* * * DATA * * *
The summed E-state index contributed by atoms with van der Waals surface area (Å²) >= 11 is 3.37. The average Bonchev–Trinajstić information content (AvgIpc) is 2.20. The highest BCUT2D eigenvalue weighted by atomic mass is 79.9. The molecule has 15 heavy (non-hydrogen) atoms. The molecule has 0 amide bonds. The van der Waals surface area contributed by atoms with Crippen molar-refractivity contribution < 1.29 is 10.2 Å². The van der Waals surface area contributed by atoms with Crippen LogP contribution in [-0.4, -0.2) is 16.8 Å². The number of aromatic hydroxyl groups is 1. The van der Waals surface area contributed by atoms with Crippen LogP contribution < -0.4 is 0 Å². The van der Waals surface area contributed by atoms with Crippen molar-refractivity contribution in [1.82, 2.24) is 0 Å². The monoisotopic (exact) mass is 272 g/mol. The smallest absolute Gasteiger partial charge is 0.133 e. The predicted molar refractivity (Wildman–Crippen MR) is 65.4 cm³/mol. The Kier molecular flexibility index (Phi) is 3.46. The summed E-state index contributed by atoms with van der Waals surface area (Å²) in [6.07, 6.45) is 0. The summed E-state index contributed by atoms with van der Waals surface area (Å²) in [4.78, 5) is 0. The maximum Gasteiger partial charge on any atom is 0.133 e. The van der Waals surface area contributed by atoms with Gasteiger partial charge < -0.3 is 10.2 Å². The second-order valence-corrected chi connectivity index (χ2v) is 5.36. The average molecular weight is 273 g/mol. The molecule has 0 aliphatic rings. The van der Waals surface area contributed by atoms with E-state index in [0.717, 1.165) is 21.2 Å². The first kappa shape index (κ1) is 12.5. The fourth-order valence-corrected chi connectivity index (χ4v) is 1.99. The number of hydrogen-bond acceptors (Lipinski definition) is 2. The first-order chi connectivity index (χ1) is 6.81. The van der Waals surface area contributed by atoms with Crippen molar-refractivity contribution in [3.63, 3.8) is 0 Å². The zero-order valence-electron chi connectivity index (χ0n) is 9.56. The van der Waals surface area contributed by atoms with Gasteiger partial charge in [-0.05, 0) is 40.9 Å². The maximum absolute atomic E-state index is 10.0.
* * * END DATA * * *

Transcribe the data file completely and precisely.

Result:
The summed E-state index contributed by atoms with van der Waals surface area (Å²) >= 11 is 3.37. The average Bonchev–Trinajstić information content (AvgIpc) is 2.20. The highest BCUT2D eigenvalue weighted by atomic mass is 79.9. The molecule has 15 heavy (non-hydrogen) atoms. The molecule has 0 amide bonds. The van der Waals surface area contributed by atoms with Crippen molar-refractivity contribution < 1.29 is 10.2 Å². The van der Waals surface area contributed by atoms with Crippen LogP contribution in [-0.4, -0.2) is 16.8 Å². The number of aromatic hydroxyl groups is 1. The van der Waals surface area contributed by atoms with Crippen LogP contribution < -0.4 is 0 Å². The van der Waals surface area contributed by atoms with Crippen molar-refractivity contribution in [1.82, 2.24) is 0 Å². The monoisotopic (exact) mass is 272 g/mol. The smallest absolute Gasteiger partial charge is 0.133 e. The predicted molar refractivity (Wildman–Crippen MR) is 65.4 cm³/mol. The Kier molecular flexibility index (Phi) is 3.46. The summed E-state index contributed by atoms with van der Waals surface area (Å²) in [6.07, 6.45) is 0. The summed E-state index contributed by atoms with van der Waals surface area (Å²) in [4.78, 5) is 0. The maximum Gasteiger partial charge on any atom is 0.133 e. The van der Waals surface area contributed by atoms with Gasteiger partial charge < -0.3 is 10.2 Å². The second-order valence-corrected chi connectivity index (χ2v) is 5.36. The average molecular weight is 273 g/mol. The molecule has 0 aliphatic rings. The van der Waals surface area contributed by atoms with E-state index in [0.717, 1.165) is 21.2 Å². The first kappa shape index (κ1) is 12.5. The fourth-order valence-corrected chi connectivity index (χ4v) is 1.99. The number of hydrogen-bond acceptors (Lipinski definition) is 2. The first-order chi connectivity index (χ1) is 6.81. The van der Waals surface area contributed by atoms with Crippen molar-refractivity contribution in [3.63, 3.8) is 0 Å². The zero-order valence-electron chi connectivity index (χ0n) is 9.56. The van der Waals surface area contributed by atoms with Gasteiger partial charge in [-0.05, 0) is 40.9 Å². The maximum absolute atomic E-state index is 10.0.